Research article

Driving demand


While headlines are dominated by economic uncertainty, office take-up in central London suggests there is ongoing housing demand from those in key employment sectors

With business confidence remaining comparatively weak since the referendum on the UK’s membership of the EU, it would be reasonable to assume that expansion plans were being dialled back and demand for office space would be cooling. However, while the take-up of office space in the central London office market did fall year on year in 2016, the story in 2017 and 2018 has been very different.

Last year, the total amount of office space let across the City and West End totalled 12.6 million sq ft, the highest level of take-up for 20 years.

There is an active need for more than 7.2 million sq ft of office space in central London

There is an active need for more than 7.2 million sq ft of office space in central London

Another sign of confidence in London’s future was the type of companies that took space, and the length of commitment. In 2017, the largest letting in the City of London was 564,000 sq ft, at 21 Moorfields, to Deutsche Bank. This was significant on two levels. A German bank was committing to a large new headquarters, and it was doing so on a pre-let of a building that will not be delivered until 2021.

Business confidence for London

Given that much of the post-referendum speculation about London’s future has focused on the prospects of jobs in banking and financial services leaving the capital, it may also come as a surprise that businesses from that sector acquired 2.4 million sq ft of office space in central London last year. This represented 15% of the total.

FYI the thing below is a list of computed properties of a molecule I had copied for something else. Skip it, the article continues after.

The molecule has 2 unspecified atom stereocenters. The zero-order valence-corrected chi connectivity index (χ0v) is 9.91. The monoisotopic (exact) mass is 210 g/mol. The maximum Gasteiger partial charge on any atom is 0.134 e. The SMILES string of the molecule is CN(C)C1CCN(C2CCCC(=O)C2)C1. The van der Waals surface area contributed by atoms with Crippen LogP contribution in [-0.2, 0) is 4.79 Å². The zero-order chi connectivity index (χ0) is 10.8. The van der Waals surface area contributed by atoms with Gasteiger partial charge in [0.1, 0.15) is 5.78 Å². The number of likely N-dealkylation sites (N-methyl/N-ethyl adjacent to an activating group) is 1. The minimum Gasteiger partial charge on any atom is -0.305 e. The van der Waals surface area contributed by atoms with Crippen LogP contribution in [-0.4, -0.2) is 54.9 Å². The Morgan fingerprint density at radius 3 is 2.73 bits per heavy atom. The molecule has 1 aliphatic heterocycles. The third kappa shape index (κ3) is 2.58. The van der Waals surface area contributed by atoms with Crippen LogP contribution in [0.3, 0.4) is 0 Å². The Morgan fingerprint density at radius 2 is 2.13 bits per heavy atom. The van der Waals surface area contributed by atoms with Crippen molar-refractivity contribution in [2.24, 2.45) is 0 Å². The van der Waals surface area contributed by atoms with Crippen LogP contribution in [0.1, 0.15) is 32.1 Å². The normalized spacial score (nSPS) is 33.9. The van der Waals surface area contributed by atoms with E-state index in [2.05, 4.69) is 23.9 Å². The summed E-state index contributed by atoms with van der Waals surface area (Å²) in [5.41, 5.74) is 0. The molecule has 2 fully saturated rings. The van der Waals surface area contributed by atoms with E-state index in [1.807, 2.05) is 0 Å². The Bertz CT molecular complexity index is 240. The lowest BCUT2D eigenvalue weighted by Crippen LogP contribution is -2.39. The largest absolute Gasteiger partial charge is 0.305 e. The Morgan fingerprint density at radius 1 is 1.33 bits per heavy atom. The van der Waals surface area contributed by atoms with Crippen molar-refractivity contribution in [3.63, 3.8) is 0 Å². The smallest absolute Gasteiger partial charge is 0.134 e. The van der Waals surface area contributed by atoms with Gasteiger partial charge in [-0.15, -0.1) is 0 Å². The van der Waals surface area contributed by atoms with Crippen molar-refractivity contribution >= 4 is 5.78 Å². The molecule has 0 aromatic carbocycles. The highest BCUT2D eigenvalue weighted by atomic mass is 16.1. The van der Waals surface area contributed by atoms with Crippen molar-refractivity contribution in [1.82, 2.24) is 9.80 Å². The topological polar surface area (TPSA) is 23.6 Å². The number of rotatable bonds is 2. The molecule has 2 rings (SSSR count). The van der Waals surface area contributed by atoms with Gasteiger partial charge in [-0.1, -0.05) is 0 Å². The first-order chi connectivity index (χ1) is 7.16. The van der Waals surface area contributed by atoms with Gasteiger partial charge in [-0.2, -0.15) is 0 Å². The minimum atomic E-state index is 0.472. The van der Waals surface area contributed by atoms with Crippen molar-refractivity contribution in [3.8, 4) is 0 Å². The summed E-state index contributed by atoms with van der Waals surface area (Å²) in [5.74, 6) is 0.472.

Other business sectors that acquired a significant proportion of office space were the serviced office sector with 19% of the total, and the creative and technology sector (26% of the total).

These trends have broadly continued into 2018 with the amount of office space leased in the City of London and West End reaching 5.6 million sq ft at the half year. This is marginally up on the total at the same point last year and bodes well for the London office market.

This year has seen a slightly different tone around who has driven demand. During the first six months, the largest deal in the City has been the 600,000 sq ft at Royal Mint Court for the new Chinese Embassy.

This made the public sector the largest acquirer of office space, although insurance and financial services companies have also taken 825,000 sq ft of office space (21% of the total).

Businesses are actively looking for 7.2 million sq ft of office space across central London

Savills Research

Forecast for growth in office-based jobs

In the West End, the rise of the global tech titans has continued with Facebook’s pre-let of 600,000 sq ft of office space in King’s Cross. Once Facebook, Google, Amazon and Apple have moved into the office space that they have acquired in recent years, they will occupy more than 4 million sq ft in central London, room for nearly 40,000 workers. What is perhaps even more relevant in the context of Brexit, is that the majority of this new office space has been acquired since the referendum.

Looking ahead, the story on business expansion and demand for office space in central London appears equally positive. At present, there are active requirements for more than 7.2 million sq ft of office space from companies as diverse as the European Bank for Reconstruction and Development, Merck, and Samsung. Some 34% of these requirements are from businesses in the banking and finance sectors, and 19% of demand is from the technology and creative sectors.

While the mood music around a hard Brexit has definitely picked up pace over the summer, it is apparent from both the recent trend in office take-up and the level of requirements, that office-based employment in London will grow for the foreseeable future.

Businesses are more cautious than they were five years ago. However, larger companies are planning through the period of Brexit uncertainty and taking a view that London will remain a major part of their European and global network regardless of Brexit.

How to slice 7.2 million sq ft

How to slice 7.2million sq ft The requirements, by business sector, for central London office space
Source: Savills Research

Other articles within this publication

8 other article(s) in this publication